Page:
Just a tragedy: Why tell the story? So others will take it to heart.
No one likes to report a story that a teenager or young adult has been killed or injured in an automobile accident.
And it is even harder to hear the news when the cause of the death or injury is because of some external factor like drinking while driving, texting or simply showboating behind the wheel.
Wayne County has been lucky. We have only had to deal with a few of these sad occasions over the past couple of years -- although even one young life altered forever or lost is a terrible loss.
In neighboring Johnston County, there have been two student deaths in the span of a week -- and the county has taken aim at teenage driver accidents after a particularly tragedy-filled year.
That is a statistic we do not want to emulate.
So why tell the stories? After all, aren't the parents going through enough already?
The reason these stories make news is two-fold. The first is that people need to know what is happening in their communities -- both so they can support those who are dealing with the tragedy and so that they can hear the details of what occurred not through some exaggerated grapevine, but from the authorities themselves. The second is because there are lessons to be learned and lives to be saved.
Too many young people dismiss the consequences of distracted and impaired driving. They hear the message in school and from their parents, yet they do not think it will happen to them. They do not think about how a moment of "It won't happen to me" can turn into a tragedy that ends their life or someone else's.
They do not think about what it would be like to be in a courtroom explaining to a judge why they were behind the wheel when they had been drinking -- or how it would feel to be responsible for a friend never coming home.
They hear the stories and the rumors, but until they see the consequences and hear the details, it is still only an allegory -- a lesson to be applied to someone else's life.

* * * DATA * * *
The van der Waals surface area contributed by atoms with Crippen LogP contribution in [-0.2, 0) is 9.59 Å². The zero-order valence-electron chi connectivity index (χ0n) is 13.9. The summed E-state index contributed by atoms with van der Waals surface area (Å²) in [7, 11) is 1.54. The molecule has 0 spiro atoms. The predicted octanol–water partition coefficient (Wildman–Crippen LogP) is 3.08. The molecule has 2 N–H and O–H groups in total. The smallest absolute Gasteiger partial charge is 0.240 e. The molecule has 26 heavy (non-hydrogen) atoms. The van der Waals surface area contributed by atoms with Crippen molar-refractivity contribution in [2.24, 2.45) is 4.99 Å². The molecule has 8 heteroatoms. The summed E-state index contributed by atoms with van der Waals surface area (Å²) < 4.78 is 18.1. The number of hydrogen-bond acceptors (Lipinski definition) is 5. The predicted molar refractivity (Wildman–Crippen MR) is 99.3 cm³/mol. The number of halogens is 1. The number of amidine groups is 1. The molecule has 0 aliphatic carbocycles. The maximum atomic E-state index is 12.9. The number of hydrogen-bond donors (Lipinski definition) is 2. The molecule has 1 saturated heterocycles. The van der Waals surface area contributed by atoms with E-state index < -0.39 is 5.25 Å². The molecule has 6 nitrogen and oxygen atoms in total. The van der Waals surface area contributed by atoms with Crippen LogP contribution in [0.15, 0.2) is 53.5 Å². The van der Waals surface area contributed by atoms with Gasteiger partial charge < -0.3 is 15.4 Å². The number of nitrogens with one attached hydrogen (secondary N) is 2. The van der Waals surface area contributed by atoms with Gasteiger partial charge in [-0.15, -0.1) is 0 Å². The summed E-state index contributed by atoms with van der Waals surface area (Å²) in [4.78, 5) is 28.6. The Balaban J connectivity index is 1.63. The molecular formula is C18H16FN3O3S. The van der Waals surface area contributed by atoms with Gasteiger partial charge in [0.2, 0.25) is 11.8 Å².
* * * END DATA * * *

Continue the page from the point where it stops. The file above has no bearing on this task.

It is always tragic when a life is ended before its time. It is especially heart-wrenching to lose a young life that has not even had the chance to be lived.
Our hearts should go out to the families who are dealing with these horrible events in their lives. We can only imagine the pain and shock. No one deserves to have to live through this kind of tragedy.
But that leaves us with the thousands of other Wayne County children -- pre-teens who are just starting to explore their worlds and develop into young adults and teenagers who are fighting peer pressure and mixed messages all around them.
How do we make sure that they understand how dangerous it is to get behind the wheel of a car when you have been drinking or that it is the right thing to do to take someone's keys when they have been drinking? How do we get them to understand that a moment or two of inattention or that hurriedly typed text message could put you or someone you care about in a wheelchair?
And how do we make them understand the horror and despair of making a mistake that ends up taking an innocent person's life?
One step in that battle is to let them know that there are real consequences to decisions and to show them that no one is insulated from ever making a mistake that changes their lives forever.
We share stories so that, perhaps, it might make a teenager or someone else think twice.
We hope that, perhaps, hearing those stories might save a life. And if it does, we might not be able to undo the unhappiness of one family, but we might be able to save another from the same fate.
Losing even one more Wayne County teen is simply not an option.
That's why we tell the stories.
Published in Editorials on January 23, 2011 12:12 AM